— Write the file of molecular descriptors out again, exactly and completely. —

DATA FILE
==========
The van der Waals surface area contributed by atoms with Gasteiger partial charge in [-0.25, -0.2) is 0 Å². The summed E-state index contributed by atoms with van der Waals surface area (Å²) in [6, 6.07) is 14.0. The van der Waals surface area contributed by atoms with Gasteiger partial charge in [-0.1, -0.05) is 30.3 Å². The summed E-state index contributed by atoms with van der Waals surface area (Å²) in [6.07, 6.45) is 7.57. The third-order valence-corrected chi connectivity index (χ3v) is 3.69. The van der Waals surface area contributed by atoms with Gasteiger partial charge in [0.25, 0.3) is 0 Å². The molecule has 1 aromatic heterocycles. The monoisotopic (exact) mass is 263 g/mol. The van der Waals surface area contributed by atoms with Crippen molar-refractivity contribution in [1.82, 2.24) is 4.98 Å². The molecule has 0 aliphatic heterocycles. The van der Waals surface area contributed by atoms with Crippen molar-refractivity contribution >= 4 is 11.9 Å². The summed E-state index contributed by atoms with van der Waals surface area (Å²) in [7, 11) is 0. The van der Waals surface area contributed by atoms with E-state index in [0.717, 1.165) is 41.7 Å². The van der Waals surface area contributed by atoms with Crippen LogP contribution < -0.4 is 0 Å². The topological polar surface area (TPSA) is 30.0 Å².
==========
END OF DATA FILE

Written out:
The van der Waals surface area contributed by atoms with Gasteiger partial charge in [-0.25, -0.2) is 0 Å². The summed E-state index contributed by atoms with van der Waals surface area (Å²) in [6, 6.07) is 14.0. The van der Waals surface area contributed by atoms with Gasteiger partial charge in [-0.1, -0.05) is 30.3 Å². The summed E-state index contributed by atoms with van der Waals surface area (Å²) in [6.07, 6.45) is 7.57. The third-order valence-corrected chi connectivity index (χ3v) is 3.69. The van der Waals surface area contributed by atoms with Gasteiger partial charge in [0.25, 0.3) is 0 Å². The molecule has 1 aromatic heterocycles. The monoisotopic (exact) mass is 263 g/mol. The van der Waals surface area contributed by atoms with Crippen molar-refractivity contribution in [1.82, 2.24) is 4.98 Å². The molecule has 0 aliphatic heterocycles. The van der Waals surface area contributed by atoms with Crippen molar-refractivity contribution >= 4 is 11.9 Å². The summed E-state index contributed by atoms with van der Waals surface area (Å²) in [7, 11) is 0. The van der Waals surface area contributed by atoms with E-state index in [0.717, 1.165) is 41.7 Å². The van der Waals surface area contributed by atoms with Crippen LogP contribution < -0.4 is 0 Å². The topological polar surface area (TPSA) is 30.0 Å².